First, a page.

Broadly speaking, cysts are defined as pathological cavities, lined with epithelium (the kind of tissue that covers the body’s various surfaces) and filled with fluid, air or semi-solids. Figure 1 schematically illustrates such an epithelium-lined cavity.

Figure 1: Schematic view of a cyst, lined with epithelium cells.

A wide variety of cysts (of different origins) occur all over the body, affecting soft and hard tissues. Cysts can be further classified according to their type of epithelial lining. There are different theories about their formation.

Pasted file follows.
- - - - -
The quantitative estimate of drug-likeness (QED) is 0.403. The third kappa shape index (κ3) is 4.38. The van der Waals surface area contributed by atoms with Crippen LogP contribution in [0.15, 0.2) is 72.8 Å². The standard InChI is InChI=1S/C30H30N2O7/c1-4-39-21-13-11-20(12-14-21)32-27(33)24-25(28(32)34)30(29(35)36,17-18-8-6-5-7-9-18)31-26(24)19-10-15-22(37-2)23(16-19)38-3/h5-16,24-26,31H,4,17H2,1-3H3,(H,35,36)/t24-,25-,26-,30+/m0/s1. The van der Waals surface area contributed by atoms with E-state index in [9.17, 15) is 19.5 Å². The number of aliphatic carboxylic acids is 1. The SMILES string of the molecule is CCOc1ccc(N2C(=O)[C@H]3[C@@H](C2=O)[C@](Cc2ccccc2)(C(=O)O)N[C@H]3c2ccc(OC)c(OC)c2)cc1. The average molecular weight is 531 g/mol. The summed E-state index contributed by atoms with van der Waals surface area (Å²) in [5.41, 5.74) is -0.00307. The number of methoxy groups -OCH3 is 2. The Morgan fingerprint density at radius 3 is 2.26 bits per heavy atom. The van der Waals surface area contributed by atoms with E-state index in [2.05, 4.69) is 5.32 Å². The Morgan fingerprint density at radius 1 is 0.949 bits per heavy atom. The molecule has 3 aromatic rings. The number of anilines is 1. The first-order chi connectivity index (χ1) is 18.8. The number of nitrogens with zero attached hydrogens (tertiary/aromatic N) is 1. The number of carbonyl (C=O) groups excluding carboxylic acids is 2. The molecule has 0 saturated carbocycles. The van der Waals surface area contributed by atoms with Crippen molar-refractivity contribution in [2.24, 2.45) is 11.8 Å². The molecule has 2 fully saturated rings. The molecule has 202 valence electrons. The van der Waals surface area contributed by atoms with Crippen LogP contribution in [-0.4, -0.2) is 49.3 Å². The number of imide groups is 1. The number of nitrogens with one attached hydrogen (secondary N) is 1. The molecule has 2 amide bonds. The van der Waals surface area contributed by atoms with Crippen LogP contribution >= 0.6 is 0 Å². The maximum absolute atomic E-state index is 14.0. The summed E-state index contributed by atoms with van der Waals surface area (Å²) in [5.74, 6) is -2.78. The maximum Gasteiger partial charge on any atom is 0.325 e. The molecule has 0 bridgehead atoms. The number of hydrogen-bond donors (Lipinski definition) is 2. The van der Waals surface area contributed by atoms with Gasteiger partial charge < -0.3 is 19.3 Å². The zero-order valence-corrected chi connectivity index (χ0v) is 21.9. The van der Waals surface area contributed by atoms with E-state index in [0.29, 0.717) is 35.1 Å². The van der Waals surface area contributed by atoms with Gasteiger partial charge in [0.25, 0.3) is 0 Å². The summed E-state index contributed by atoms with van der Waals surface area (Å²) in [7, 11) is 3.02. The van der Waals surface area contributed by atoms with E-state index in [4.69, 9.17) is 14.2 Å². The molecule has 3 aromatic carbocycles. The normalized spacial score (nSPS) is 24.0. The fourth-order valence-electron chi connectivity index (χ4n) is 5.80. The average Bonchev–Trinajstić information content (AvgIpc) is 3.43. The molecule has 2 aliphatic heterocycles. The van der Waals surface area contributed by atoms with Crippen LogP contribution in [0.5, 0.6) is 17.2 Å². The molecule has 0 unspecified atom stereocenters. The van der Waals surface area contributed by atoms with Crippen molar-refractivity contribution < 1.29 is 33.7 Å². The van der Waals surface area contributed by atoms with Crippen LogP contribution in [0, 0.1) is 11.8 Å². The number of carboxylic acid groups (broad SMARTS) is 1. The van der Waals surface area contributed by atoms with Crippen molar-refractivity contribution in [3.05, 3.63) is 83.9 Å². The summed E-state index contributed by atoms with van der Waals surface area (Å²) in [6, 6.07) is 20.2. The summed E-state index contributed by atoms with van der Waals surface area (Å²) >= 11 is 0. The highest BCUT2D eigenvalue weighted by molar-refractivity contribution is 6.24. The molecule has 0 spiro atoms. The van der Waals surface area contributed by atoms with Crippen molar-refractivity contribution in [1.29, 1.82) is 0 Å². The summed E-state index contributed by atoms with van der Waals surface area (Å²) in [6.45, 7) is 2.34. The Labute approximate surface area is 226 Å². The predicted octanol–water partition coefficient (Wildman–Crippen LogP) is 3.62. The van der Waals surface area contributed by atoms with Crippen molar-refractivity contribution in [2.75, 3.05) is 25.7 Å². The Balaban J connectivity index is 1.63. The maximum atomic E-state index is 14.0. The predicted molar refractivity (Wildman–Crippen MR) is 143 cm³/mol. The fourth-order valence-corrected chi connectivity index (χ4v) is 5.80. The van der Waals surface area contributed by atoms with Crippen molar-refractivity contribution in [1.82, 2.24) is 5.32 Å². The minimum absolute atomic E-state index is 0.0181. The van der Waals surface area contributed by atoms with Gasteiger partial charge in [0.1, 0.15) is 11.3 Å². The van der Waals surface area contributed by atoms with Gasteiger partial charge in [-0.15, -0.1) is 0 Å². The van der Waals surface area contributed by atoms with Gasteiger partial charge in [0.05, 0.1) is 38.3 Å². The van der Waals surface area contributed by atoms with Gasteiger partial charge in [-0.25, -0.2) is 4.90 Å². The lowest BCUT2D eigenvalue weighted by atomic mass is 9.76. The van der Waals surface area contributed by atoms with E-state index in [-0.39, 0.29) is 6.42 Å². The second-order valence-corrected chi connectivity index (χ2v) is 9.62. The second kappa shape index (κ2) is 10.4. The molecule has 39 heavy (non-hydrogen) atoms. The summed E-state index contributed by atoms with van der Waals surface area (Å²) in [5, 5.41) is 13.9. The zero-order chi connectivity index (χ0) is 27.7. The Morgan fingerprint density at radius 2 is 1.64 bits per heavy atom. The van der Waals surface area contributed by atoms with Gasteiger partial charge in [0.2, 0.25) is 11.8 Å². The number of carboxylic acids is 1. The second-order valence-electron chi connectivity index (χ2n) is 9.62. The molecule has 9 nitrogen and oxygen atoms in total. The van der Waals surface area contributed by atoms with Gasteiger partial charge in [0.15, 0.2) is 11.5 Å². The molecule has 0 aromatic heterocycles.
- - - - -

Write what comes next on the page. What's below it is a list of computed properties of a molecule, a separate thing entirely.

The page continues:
To confuse matters a little further, there are some kinds of fluid-filled cavities in bones that are not lined by epithelium; these cavities are referred to as nonepithelial cysts (somewhat of a misnomer) or pseudo-cysts.

The head and neck region is home to a fair variety of cysts. For example, the most common cause of chronic swelling of the jaw is a cyst. There is much overlap with other benign lumps, occasionally infections of cysts occur that may lead to abscesses. Cysts, or pseudo-cysts, affecting the bones overlap with several other bone lesions.

Cysts of the head and neck can be identified by clinical examination , distinct history and some other diagnostic tests, particularly X-rays and other scan, in some cases a biopsy.